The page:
LUDWIG'S BUSTARD (Neotis ludwigii) – We had several sightings in the Karoo particularly around the town of Calvinia. [E]
WHITE-BELLIED BUSTARD (BARROW'S) (Eupodotis senegalensis barrowii) – Two sightings of pairs in the Wakkerstroom area. [E]
BLUE BUSTARD (Eupodotis caerulescens) – Good scope views of a pair near Fickland pan north-west of Wakkerstroom. [E]
KAROO BUSTARD (Eupodotis vigorsii) – At least three groups were seen in the Calvinia region of the Karoo. [E]
RED-CRESTED BUSTARD (Eupodotis ruficrista) – This small bustard was seen very well in Kruger.
BLACK BUSTARD (Eupodotis afra) – Saw a male doing its display flight near Niewoudville and a female in the West Coast Park. [E]
WHITE-QUILLED BUSTARD (Eupodotis afraoides) – Several males were displaying over some open shrubland in the Polokwane Game Reserve. [E]

A night-walk at our hotel at Bonamanzi gave us a great sighting of a pair of African Wood-Owls. Photo by participant Randy Siebert.

Musophagidae (Turacos)
LIVINGSTONE'S TURACO (Tauraco livingstonii) – After giving us the run around we eventually got great views of this beauty along the iGwalagwala trails of St Lucia.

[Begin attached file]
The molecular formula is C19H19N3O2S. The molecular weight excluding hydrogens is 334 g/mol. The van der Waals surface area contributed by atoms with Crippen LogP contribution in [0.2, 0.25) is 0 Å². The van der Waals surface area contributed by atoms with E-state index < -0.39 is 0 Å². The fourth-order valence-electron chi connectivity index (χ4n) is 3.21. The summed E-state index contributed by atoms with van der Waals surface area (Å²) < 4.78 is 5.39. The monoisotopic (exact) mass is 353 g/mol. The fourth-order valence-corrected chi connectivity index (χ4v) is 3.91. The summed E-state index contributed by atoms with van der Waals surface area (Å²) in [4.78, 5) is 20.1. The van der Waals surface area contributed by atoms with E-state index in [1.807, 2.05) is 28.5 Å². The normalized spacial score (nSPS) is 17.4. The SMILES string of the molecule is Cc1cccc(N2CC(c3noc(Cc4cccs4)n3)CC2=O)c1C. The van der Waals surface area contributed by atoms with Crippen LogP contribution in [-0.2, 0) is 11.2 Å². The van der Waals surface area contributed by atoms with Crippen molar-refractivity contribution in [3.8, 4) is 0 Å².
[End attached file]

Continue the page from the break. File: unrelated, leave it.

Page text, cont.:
KNYSNA TURACO (Tauraco corythaix) – Had sightings of this species in the Marutswa Forest in Natal and again in a forest patch near Magoebaskloof. [E]
PURPLE-CRESTED TURACO (Tauraco porphyreolophus) – Had several sightings in Zululand but the best views were enjoyed in Skukuza Camp in Kruger.
GRAY GO-AWAY-BIRD (Corythaixoides concolor) – Many sightings in Kruger and very good views of birds coming into drink at a waterhole in the Polokwane Game Reserve.
Cuculidae (Cuckoos)
WHITE-BROWED COUCAL (BURCHELL'S) (Centropus superciliosus burchellii) – Very nice views of a pair in dense vegetation in the town of Tzaneen.
GREEN MALKOHA (Ceuthmochares australis) – Although we heard several birds in St Lucia's dense coastal forest, this skulker never showed. [*]
DIDERIC CUCKOO (Chrysococcyx caprius) – Reasonable looks at a bird in Tzaneen.
KLAAS'S CUCKOO (Chrysococcyx klaas) – Heard only in the coastal forests of St Lucia. [*]
AFRICAN EMERALD CUCKOO (Chrysococcyx cupreus) – We had good scope views of a bird in the Dlinza Forest at Eshowe.
BLACK CUCKOO (Cuculus clamosus) – A single bird was seen well in the camping grounds of Mkuze Game Reserve.

One of the most beautiful birds in Africa, if not the world, is the Lilac-breasted Roller. We had some great views of them in Kruger. Photo by participant Craig Caldwell.

RED-CHESTED CUCKOO (Cuculus solitarius) – Many heard but only one seen ..... in the Mkuze Game Reserve camping ground.
Caprimulgidae (Nightjars and Allies)
FIERY-NECKED NIGHTJAR (Caprimulgus pectoralis) – Heard at night in the Bonamanzi Nature Reserve. [*]